How to Corrupt an Idealistic Public Servant

    

 

 

 

 

 

Corruption is the greatest obstacle to government effectiveness today.

    

Americans like to whine about corruption – but they have one of the cleaner governments in the world. In America, you can not pay a traffic cop to get out of your speeding ticket. In America, women do not have to have sex with customs officials in order to get their property across the border. In America, you can’t pay your professor for “private tutoring” and get the answers to the final exam. Paying cops, customs inspectors, professors, judges, tax collectors, driver’s license clerks, game wardens, jailers, and nurses in public hospitals is a fact of life in much of the rest of the world.

 

 

 

 

 

 

 

 

 

 

 

 

 

 

According to Transparency International, in 2017, the United States was the 21st cleanest country out of the 179 nations for which there is data. We are slightly dirtier than most European nations, but cleaner than France and Japan.

The corrupt countries, not surprisingly, are the poorer ones. The lower the GDP, the higher the level of corruption.

    

Why are government officials in poor nations corrupt while those in rich nations are honest?

    

Americans like to pretend that we are of higher moral character than in the rest of the world. Don’t believe that for a minute.      

    

There is no better way for an American to lose friends and alienate people than to give people from poorer nations lectures on why they should not be so corrupt. The locals are quite aware that some American companies working overseas offer bribes. Some American bribe payers do so quite happily. They also know of other scams that American companies use to avoid obeying the law. This can notably be the case when the law involves land acquisition or ecological standards.

    

Locals who live with bribery every day are also aware that bribery and moral depravity are not the same thing. Many countries have rituals that allow for taking bribes while staying virtuous. These rituals are nuanced and sophisticated. They are similar to the rituals we have about making sexual overtures. Do it the right way and the object of your attention feels flattered and honored. Do it the wrong way and the object of your attention feels like you are treating them like trash.

    

Bribes are often repositioned as “gifts to friends”. This is particularly the case when the person you are paying is someone you interact with regularly. Regular interaction means there really is the basis of a bona fide relationship. You offer a gift because you genuinely want to help someone who means a lot to you. They intervene on your behalf because they want to help someone who means a lot to them. Everyone is being good and noble – never mind the fact that cash is changing hands.

      

Bribes can often be recast as the strong helping the weak. You go to the official with a terrible, terrible problem you have. The gift is a sign of the awful fix you are in and how much it would mean to you if it were to be resolved. Seeing that you are a vulnerable person in distress who is highly motivated, the official kindly steps in and sees that you are protected from harm. What could be more admirable than that?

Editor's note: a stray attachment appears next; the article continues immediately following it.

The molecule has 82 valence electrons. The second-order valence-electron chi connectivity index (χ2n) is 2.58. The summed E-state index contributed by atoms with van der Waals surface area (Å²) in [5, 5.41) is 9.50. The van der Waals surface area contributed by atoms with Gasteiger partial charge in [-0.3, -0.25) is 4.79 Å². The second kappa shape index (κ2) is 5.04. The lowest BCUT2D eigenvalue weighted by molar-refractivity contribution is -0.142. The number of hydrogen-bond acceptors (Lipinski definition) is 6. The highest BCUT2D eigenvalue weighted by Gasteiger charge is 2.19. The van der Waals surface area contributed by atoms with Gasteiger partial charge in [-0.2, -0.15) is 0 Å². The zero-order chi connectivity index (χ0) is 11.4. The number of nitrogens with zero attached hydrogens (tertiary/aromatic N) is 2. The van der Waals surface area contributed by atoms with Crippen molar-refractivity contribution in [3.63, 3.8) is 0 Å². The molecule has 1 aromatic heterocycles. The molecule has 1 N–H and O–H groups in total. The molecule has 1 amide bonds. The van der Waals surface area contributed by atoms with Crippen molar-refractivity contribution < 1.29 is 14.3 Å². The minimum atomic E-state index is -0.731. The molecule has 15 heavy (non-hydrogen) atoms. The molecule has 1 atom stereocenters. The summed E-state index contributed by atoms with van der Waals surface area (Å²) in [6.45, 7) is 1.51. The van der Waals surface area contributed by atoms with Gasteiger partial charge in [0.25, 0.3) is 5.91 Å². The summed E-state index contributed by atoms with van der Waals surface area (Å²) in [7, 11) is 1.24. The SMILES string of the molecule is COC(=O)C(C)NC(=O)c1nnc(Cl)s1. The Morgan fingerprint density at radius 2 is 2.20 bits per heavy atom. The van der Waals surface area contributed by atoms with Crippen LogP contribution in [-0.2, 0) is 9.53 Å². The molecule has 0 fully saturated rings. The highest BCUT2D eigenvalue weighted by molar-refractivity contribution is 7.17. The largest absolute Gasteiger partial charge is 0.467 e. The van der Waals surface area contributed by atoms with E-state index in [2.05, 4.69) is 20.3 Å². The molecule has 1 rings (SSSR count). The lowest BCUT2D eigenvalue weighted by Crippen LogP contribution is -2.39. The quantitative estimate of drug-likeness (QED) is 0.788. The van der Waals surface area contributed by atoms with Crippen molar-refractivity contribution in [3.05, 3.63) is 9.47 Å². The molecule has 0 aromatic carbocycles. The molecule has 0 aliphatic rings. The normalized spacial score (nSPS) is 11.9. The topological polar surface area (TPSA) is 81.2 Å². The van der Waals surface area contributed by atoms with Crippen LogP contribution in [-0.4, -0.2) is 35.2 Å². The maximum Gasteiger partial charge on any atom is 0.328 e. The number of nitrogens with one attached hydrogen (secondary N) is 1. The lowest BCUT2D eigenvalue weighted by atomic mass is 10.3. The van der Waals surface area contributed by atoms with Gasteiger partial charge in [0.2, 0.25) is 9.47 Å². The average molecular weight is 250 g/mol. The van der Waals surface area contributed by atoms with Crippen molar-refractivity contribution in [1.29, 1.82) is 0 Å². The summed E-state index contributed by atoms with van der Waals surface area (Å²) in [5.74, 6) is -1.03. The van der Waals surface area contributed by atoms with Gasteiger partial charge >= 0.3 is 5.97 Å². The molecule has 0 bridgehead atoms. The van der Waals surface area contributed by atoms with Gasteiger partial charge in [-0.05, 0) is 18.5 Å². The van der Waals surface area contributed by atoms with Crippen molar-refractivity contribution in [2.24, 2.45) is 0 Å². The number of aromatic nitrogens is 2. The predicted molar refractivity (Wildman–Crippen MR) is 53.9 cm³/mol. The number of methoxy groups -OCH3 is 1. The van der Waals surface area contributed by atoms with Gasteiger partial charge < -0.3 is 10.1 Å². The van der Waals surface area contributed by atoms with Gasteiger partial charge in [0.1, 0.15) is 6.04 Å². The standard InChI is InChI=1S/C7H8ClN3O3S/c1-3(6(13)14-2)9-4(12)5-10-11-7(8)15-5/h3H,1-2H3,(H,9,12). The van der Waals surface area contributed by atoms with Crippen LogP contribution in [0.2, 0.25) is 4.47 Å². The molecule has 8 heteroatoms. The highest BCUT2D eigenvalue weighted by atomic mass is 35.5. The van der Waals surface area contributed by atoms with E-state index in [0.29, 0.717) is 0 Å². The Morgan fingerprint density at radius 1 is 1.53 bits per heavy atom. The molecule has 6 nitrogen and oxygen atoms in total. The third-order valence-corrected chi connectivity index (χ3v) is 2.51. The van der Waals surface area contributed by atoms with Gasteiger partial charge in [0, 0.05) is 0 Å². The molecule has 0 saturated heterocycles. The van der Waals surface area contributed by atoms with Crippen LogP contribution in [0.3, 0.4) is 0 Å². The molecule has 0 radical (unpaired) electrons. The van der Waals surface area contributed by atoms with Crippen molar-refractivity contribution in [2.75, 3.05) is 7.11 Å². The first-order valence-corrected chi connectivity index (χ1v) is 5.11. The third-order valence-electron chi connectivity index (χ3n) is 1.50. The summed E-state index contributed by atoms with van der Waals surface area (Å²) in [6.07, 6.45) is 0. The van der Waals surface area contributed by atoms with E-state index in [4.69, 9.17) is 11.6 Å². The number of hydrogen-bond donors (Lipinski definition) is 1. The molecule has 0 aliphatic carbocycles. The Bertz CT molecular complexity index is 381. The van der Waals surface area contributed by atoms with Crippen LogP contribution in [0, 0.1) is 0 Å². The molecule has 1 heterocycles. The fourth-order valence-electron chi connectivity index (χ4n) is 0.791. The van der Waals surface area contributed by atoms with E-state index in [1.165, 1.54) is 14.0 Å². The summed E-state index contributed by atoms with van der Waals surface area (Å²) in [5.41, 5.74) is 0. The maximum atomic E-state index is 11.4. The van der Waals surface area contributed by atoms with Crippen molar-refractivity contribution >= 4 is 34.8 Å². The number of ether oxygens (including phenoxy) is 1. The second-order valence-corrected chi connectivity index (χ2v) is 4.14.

The reason that officials in poor countries are more corrupt than officials in rich countries is that even if they played things straight, they simply lack the resources to do their job. The condition of being unable to do your job through no fault of your own can be called technical demoralization. In rich countries, such as Denmark, social problems are relatively modest. Much of the population has enough money to solve its own problems themselves. Crime rates are low. People are generally healthy. The size of the poverty population is small. The size of government budgets is large. So government officials have small relatively tractable social issues they are expected to deal with. They have substantial amounts of money and personnel in their departments with which to confront those social issues.

      

In a poor country such as Cambodia, the population with needs is massive. Individuals do not have enough money to solve their problems themselves. Crime rates are high. Disease and sickness are widespread. The size of the poverty population is massive. Likewise, since the country is poor, the government is poor. So government budgets are relatively small. In an underdeveloped nation, government officials have massive intractable social issues they are expected to deal with and almost no money to apply to the task. Technical demoralization is widespread.

    

When trying to do your job is a joke, there is very little reason not to make some money on the side. Think about the work of a policeman in a country with a lot of drug traffic such as Colombia or Mexico. The salaries of policemen in Latin America are very modest. They often have to live in the same working class neighborhoods that are effectively under the control of the drug lords. One policeman is not going to be able to take out a cartel. Okay, in Hollywood movies, one policeman can take out a cartel. He can also make the drug lord’s girlfriend fall in love with him, and make all the bad guys’ bullets miss.  But that is Hollywood, not real life. In real life, the cop is facing massive odds. The drug lord knows where the cop lives. He knows where the cops’ parents live and where to find the children of the cop’s brothers and sisters. Even if the cop is macho man and could survive a direct attack upon himself, he can not protect everyone in his family. So when the drug lord’s men come over, being nice and friendly, and offer to help the cop out financially, he would be hard pressed to give no for an answer.

    

Of course, not every corrupt cop is a sweet little angel. Once police have given up on the mission of actually enforcing the law, there are all sorts of ugly opportunities to engage in dirty business. There are gangs of cops who organize their own kidnapping rings. There are gangs of cops who prey on relatively weak gangsters – with the intention of receiving money to let their arrests go free. There are gangs of cops who shake down the local population out of general mean spiritedness and the hope of extorting side payments.

    

This leads to a sickening feedback cycle.

 

Inability to reduce crime causes police corruption.

AND

Police corruption makes it even harder to reduce crime.

The two processes reinforce each other.